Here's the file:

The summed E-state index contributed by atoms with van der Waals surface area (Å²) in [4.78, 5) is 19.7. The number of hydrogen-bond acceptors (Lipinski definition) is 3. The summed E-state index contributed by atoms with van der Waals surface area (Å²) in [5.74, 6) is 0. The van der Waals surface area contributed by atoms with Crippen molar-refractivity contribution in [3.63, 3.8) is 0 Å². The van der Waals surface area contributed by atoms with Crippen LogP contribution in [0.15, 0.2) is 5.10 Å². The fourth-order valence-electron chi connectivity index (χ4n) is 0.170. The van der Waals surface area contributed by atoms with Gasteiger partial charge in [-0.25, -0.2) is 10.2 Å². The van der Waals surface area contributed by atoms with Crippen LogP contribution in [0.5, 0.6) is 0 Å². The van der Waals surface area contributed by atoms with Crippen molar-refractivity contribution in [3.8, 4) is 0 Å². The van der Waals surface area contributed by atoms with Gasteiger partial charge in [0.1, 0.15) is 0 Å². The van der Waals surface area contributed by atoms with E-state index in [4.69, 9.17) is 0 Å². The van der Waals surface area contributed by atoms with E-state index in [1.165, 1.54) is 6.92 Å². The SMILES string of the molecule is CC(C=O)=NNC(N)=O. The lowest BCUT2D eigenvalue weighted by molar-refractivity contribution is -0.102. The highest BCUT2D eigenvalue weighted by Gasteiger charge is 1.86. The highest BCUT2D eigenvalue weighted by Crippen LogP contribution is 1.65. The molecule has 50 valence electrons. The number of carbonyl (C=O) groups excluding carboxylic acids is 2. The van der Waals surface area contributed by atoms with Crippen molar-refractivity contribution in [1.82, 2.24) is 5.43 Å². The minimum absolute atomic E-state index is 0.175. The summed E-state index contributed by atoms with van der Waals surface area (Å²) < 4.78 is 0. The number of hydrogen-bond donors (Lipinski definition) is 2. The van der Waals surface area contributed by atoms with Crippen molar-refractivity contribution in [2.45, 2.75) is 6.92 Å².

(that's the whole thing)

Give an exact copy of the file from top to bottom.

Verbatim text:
The summed E-state index contributed by atoms with van der Waals surface area (Å²) in [4.78, 5) is 19.7. The number of hydrogen-bond acceptors (Lipinski definition) is 3. The summed E-state index contributed by atoms with van der Waals surface area (Å²) in [5.74, 6) is 0. The van der Waals surface area contributed by atoms with Crippen molar-refractivity contribution in [3.63, 3.8) is 0 Å². The van der Waals surface area contributed by atoms with Crippen LogP contribution in [0.15, 0.2) is 5.10 Å². The fourth-order valence-electron chi connectivity index (χ4n) is 0.170. The van der Waals surface area contributed by atoms with Gasteiger partial charge in [-0.25, -0.2) is 10.2 Å². The van der Waals surface area contributed by atoms with Crippen LogP contribution in [0.5, 0.6) is 0 Å². The van der Waals surface area contributed by atoms with Crippen molar-refractivity contribution in [3.8, 4) is 0 Å². The van der Waals surface area contributed by atoms with Gasteiger partial charge in [0.1, 0.15) is 0 Å². The van der Waals surface area contributed by atoms with E-state index in [4.69, 9.17) is 0 Å². The van der Waals surface area contributed by atoms with E-state index in [1.165, 1.54) is 6.92 Å². The SMILES string of the molecule is CC(C=O)=NNC(N)=O. The lowest BCUT2D eigenvalue weighted by molar-refractivity contribution is -0.102. The highest BCUT2D eigenvalue weighted by Gasteiger charge is 1.86. The highest BCUT2D eigenvalue weighted by Crippen LogP contribution is 1.65. The molecule has 50 valence electrons. The number of carbonyl (C=O) groups excluding carboxylic acids is 2. The van der Waals surface area contributed by atoms with Crippen molar-refractivity contribution in [1.82, 2.24) is 5.43 Å². The minimum absolute atomic E-state index is 0.175. The summed E-state index contributed by atoms with van der Waals surface area (Å²) < 4.78 is 0. The number of hydrogen-bond donors (Lipinski definition) is 2. The van der Waals surface area contributed by atoms with Crippen molar-refractivity contribution in [2.45, 2.75) is 6.92 Å².